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Gradually understanding what he can't do

jenniferjean

Registered User
Apr 2, 2016
741
Basingstoke, Hampshire
While out shopping this morning my husband wanted some flowers, so I bought a bunch. He carried them home while I pulled my shopping trolley. When we reached home he asked me where he should put the bunch of flowers. As I was pulling the trolley into the kitchen I just looked up and said "lay them on the counter in front of the toaster and I'll sort them out in a bit". He just stood and looked about the kitchen, then looked at the toaster and waited. So I then just told him to lay them on the counter which he eventually did. I realised that he was struggling with a two fold command. One, to lay the flowers down and two, to find the toaster.

It's like using the words "and then". I'm trying not to do that now. He can't cope with a two fold command. "Put your jumper on and then comb your hair". The truth is he'll probably only do one of those, whichever is the most important one for him. It's all taking a bit of getting used to and I must admit that sometimes I feel he's just being difficult but he isn't. It's down to me to do everything in stages, one step at a time.
 

RosettaT

Registered User
Sep 9, 2018
462
Mid Lincs
Yes I found the same. Once I realised I was over loading him with too much info at a time and started to simplify instructions we got on much better.
I now only ask 1 thing at a time, Would you like a biscuit? If he says no I then ask if he would like a slice of cake, I don't ask which he would like any more.
 

AliceA

Registered User
May 27, 2016
2,812
Yes, one thing at a time. That's is quite a enough, complex instructions just do not work. Xxx
 

karaokePete

Registered User
Jul 23, 2017
5,448
N Ireland
I'm another advocate of the 'one thing at a time' theory. I discovered that necessity very early on, along with repeating commands with the exact words to ensure they are heard/understood.

I have also found that it's useful to point if I want something put somewhere specific as words like counter may not be taken on board.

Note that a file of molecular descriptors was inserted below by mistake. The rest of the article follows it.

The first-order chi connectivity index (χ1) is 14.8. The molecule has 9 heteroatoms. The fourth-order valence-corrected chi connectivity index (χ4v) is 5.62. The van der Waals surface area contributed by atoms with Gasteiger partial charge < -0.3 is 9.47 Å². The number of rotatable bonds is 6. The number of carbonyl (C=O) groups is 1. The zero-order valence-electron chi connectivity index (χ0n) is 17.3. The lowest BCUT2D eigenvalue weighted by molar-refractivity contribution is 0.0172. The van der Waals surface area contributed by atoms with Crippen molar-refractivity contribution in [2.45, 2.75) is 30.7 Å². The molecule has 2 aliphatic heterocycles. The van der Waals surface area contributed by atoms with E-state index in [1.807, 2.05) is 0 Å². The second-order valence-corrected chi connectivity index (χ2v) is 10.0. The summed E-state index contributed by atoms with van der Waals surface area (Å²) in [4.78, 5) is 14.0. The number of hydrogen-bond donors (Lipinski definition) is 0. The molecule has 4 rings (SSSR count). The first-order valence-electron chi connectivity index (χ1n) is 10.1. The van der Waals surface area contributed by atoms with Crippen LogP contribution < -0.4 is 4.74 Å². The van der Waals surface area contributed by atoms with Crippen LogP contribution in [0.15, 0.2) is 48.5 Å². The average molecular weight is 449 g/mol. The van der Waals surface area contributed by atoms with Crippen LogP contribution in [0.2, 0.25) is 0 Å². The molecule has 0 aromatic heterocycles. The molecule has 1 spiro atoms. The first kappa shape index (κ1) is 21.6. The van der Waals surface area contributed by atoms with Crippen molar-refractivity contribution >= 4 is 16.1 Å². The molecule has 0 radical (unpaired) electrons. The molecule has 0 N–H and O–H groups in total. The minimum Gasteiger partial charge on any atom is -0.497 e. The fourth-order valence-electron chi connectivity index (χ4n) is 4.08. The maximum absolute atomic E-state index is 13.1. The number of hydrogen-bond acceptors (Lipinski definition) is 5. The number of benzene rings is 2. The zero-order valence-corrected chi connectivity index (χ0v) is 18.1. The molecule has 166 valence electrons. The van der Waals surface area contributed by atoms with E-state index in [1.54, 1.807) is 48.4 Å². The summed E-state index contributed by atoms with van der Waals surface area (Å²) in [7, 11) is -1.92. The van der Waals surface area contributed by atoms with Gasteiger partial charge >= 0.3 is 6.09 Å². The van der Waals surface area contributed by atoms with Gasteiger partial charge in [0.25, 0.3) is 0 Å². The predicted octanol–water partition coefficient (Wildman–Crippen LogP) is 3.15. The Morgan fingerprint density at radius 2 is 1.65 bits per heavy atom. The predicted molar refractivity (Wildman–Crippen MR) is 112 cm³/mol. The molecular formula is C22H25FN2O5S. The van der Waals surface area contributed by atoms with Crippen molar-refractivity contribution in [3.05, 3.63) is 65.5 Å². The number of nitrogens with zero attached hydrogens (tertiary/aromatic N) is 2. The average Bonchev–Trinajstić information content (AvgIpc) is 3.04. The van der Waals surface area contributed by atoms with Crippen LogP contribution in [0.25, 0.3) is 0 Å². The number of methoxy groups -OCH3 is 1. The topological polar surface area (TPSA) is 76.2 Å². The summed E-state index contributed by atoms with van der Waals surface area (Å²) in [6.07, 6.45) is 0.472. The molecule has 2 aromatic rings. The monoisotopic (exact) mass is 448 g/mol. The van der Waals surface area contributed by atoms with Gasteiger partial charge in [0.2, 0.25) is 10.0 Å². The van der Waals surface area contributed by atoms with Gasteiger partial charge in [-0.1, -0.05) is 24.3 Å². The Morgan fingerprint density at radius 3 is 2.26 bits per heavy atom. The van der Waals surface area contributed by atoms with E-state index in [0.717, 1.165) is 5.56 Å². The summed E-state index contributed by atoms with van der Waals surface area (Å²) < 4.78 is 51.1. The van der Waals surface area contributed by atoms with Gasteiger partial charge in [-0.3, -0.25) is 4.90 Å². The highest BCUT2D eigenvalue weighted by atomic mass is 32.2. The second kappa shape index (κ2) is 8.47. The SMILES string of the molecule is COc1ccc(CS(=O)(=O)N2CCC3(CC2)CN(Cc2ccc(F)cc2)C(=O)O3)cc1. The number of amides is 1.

Martarita

Registered User
May 11, 2018
112
I'm another advocate of the 'one thing at a time' theory. I discovered that necessity very early on, along with repeating commands with the exact words to ensure they are heard/understood.

I have also found that it's useful to point if I want something put somewhere specific as words like counter may not be taken on board.
Hi there ,after reading these posts I've realised ,that is what is happening to my OH I must be overloading him when I'm giving instructions as to what I want him to do , I'll remember now ,one thing at a time .thank you all ,for posting this I've learnt something else from talking point .take care all .x
 

marionq

Registered User
Apr 24, 2013
6,072
Scotland
Absolutely right. "Sit down on the bed and take your socks off and put them in the laundry bag" is two too many instructions. " Sit down John". " Take your socks off". " Now put them in this bag".

It took me a while to realise he couldn't process several instructions at once.
 

WA123

Registered User
Jan 20, 2018
85
We're on holiday in Orlando at the moment and have just been to the supermarket. In the past this has been great fun as it's so different from home and we were both laughing and joking as we went in. It didn't take long before I realised my husband had become monosyllabic and irritable and I started to get cross. Then I realised that he was on sensory overload. there was so much choice, I was talking non-stop while pointing things out to him and he just couldn't cope. I shut up and walked on in silence leaving him to work through it all on his own and after around 10 minutes he was back to normal. Just shows how important it is, as Rosetta T says, not to overload with information whether instructions or noise or people. Whenever my husband is irritable I now really try to look around for the reason. There always is one.